It was another busy week in the world of brands, with the launch of Ralph Lauren’s subscription service and the announcement that Volvo will go all electric by 2030.
In terms of trends, this week I will be focusing on eco-friendly cleaning, buy-now, pay-later services and the clinical beauty brand The Ordinary.
Eco-friendly cleaning products
Cleaning is cool now. The arrival of brands, such as Method, with its funky adverts and millennial packaging has created a new wave of fashionable, eco-friendly cleaning products that many of us (myself included!) now have in our cupboards.
Last week also saw eco-cleaning products start-up Neat secure a six-figure sum from serial investor Giles Brook. Neat’s range of multi-surface cleaners are sold in three variants: grapefruit, seagrass and fragrance-free. Unlike the older, more sterile products of the past, new cleaning brands, like Neat and Method, have concentrated heavily on pleasurable scents that have turned cleaning into a hobby as opposed to a chore.
The reasoning behind the eco-friendly nature of these products is simple: there is huge demand. We don’t want toxic chemicals in our cleaning products anymore. All in all, cleaning is now big business and this trend looks set to continue especially with the emergence of ‘cleanfluencers,’ such as Mrs Hinch.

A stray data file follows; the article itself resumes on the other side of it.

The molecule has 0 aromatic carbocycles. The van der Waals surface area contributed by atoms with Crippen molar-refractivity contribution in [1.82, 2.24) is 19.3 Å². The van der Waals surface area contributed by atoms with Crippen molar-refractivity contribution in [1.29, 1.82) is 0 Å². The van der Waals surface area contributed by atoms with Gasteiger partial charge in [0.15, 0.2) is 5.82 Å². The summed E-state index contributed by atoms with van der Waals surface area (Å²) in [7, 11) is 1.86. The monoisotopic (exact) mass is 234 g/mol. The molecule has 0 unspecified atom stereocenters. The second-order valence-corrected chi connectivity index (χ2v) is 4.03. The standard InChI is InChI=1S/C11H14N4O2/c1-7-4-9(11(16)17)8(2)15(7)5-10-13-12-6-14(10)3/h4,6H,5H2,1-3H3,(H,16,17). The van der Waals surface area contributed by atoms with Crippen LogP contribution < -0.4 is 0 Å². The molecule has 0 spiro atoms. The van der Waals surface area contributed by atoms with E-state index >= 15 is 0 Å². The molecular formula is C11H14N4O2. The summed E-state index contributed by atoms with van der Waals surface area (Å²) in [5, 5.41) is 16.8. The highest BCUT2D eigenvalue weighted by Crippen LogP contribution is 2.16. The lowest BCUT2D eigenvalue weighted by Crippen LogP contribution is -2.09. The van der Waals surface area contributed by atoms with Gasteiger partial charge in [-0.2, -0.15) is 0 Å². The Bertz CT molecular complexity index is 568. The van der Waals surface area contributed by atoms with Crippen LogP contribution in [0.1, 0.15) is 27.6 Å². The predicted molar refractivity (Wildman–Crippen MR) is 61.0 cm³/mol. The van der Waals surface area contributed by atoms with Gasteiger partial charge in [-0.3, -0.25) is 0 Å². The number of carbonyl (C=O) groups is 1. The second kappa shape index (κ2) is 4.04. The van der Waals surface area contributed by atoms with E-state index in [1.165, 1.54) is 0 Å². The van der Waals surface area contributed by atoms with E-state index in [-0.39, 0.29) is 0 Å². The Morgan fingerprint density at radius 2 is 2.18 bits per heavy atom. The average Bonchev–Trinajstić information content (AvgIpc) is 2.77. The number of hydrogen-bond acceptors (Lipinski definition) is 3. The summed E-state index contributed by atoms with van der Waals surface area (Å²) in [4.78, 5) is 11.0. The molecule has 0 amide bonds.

If you’re partial to a spot of online shopping, chances are you’ll have noticed Klarna’s distinctive pastel pink logo popping up with increasing regularity on the checkout page of your favourite sites.
The ‘buy-now, pay-later’ model – which offers interest-free finance without the need for a credit check – has been booming in recent years. Klarna has arguably been at the forefront of the movement away from more traditional forms of credit and now works with over 250,000 retailers worldwide, ranging from Adidas to ASOS.
The appeal of the ‘buy-now, pay-later’ proposition has only grown amid the financial uncertainty created by the pandemic, as well as the broader boom in online shopping. Klarna reportedly won 21 million new customers in the first nine months of 2020 and at one point was signing up 200 new retailers to use its payment technology every day. In September, it became the fourth largest private fintech company in the world.
Estée Lauder Companies is set to acquire Deciem, the maker of The Ordinary by 2024. The New York-based beauty conglomerate announced plans to increase its initial investment in the skin care company from 29% to 76% and will take complete ownership of Deciem within three years.
The American brand owes its fame mainly to two elements: the quality and effectiveness of its products, formulated in a targeted way for the diverse needs of different skin types and the very competitive price, much cheaper than the average on the beauty market. Overall, it is clear from this acquisition that both Estee Lauder and Deciem are capitalising off our newfound love of skincare routines during these long periods of isolation.
Come back next week for more insights!